Tash Skilton’s (writing duo Sarvenez Tash and Sarah Skilton) upcoming rom-com, Ghosting: A Love Story, is absolutely delightful, featuring all of the best elements of the genre without feeling too formulaic or tired. Ghosting will be out on May 26, 2020!
Ghosting follows Miles and Zoey, dating profile ghostwriters working for rival dating companies. While they’re both absolute pros at their job, able to write witty one-liners and craft perfect, alluring profiles for their clients, their own love lives are seriously lacking. Miles has just been dumped by his fiancée and Zoey has just been forced to move cross-country by her eccentric but lovable former boss. The only thing the two have in common—other than their job, albeit for different companies—is their daily fight over the best table at their favorite coffeeshop.
In real life, they hate each other. Online, they’ve got an undeniable connection. There’s only one (big) problem—they don’t actually know they’re talking to each other. Miles thinks he’s talking to Bree on behalf of his client, Jude. Zoey thinks she’s talking to Jude on behalf of her client, Bree.
My favorite rom-com of all time, without question, is Nora Ephron’s classic, You’ve Got Mail. In my opinion, there isn’t a more perfect or classic rom-com out there. I’ve seen it multiple times, I cry at the ending without fail, and I even wrote one of my undergraduate theses on it—that’s how much I love You’ve Got Mail. It should come as no surprise to anyone, then, that I will drop everything to read rom-coms that are based—even in small part—on You’ve Got Mail. Ghosting managed to capture all of my favorite elements of You’ve Got Mail but still remain its own, distinct story.
I love stories that feature enemies-to-lovers who have, unbeknownst to them, been chatting online. It’s the recipe for the perfect rom-com, in my book, because you not only get the tension and banter of enemies-to-lovers, but you also get tender moments of understanding and emotional expression. The use of this online space—whether it be through e-mail, instant messaging, texting—creates a perfect neutral zone in which both characters can operate outside of society and culture and be themselves. The anonymity allows the characters to exist in a vacuum where it’s just the two of them—and when done correctly, this can lead to some truly fantastic moments of connection.
Ghosting is an example of this done correctly. I enjoyed the pacing of the story and Miles and Zoey’s relationship—it never felt rushed to me; it felt like an organic progression. I loved watching the two, interacting in real life, obsess over the other, completely oblivious to the fact that their mutual obsession wasn’t hatred but rather, was tension and chemistry. Online, I loved reading their fast-paced banter and flirting.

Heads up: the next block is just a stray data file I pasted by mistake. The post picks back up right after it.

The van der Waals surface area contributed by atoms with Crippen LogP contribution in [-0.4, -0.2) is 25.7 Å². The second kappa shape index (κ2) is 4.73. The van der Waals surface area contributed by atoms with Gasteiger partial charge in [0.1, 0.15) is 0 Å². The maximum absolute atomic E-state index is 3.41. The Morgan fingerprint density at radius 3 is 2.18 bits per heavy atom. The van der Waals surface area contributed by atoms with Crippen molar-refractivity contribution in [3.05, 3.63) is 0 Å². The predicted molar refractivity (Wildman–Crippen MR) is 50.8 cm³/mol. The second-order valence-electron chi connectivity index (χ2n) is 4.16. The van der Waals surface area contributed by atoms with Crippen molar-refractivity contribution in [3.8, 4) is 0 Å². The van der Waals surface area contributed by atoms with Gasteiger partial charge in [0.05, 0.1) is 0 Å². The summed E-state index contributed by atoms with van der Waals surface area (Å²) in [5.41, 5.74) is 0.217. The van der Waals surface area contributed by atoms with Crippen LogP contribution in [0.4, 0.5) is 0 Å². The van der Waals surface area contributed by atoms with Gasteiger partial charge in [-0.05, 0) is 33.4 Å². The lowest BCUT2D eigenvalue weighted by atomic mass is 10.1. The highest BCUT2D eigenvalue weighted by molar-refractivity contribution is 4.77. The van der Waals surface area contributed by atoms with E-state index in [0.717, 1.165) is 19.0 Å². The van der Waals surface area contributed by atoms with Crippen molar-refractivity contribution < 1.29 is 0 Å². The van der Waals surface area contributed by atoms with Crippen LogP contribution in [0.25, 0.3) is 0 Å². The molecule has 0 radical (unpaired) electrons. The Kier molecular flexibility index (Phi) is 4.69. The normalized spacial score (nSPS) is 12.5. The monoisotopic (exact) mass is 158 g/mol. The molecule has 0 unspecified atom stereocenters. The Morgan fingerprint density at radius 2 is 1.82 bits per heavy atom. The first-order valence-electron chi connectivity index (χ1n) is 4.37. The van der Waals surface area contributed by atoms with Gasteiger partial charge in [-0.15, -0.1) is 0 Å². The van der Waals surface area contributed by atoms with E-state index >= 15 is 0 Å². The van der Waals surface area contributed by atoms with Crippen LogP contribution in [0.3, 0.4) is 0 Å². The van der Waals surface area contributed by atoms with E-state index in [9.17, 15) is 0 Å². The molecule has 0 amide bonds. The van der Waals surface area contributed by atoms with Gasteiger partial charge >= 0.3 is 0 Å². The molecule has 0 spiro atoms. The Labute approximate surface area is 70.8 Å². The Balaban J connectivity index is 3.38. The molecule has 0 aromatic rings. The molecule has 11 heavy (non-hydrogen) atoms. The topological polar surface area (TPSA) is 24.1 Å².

Both Miles and Zoey were so lovable. This is really important to me in a rom-com—I need to love and be rooting for both characters to really enjoy a romance fully. Miles was earnest and sentimental without being too much so. Zoey’s conflict felt so real and relevant to the story. Both characters were done excellently and they brought out better versions of the other.
Most importantly, the two COMMUNICATED. Shocking, right? I absolutely hate when the sole conflict in a rom-com comes from the characters’ inability to communicate with each other. When it really mattered, that is, when one revealed to the other that they found out they’d been chatting online, the two had an actual conversation about it and I loved how it was handled.
My one criticism would be that the story seemed to focus on the dynamics of Miles’s and Zoey’s bosses too much and it felt unnecessary. The story was perfect as is and I don’t think it needed that storyline to make it feel complete. To be fair, I found that storyline funny and entertaining, but I think it was over-stuffing a book that, without it, would’ve been perfect.
Ghosting is an absolute delight from start to finish. With classic rom-com hijinks and fast-paced banter, Ghosting is a must-read summer rom-com and I can’t recommend this enough!
I received a copy of this book from the publisher in exchange for an honest review. This has not impacted or influenced my opinions.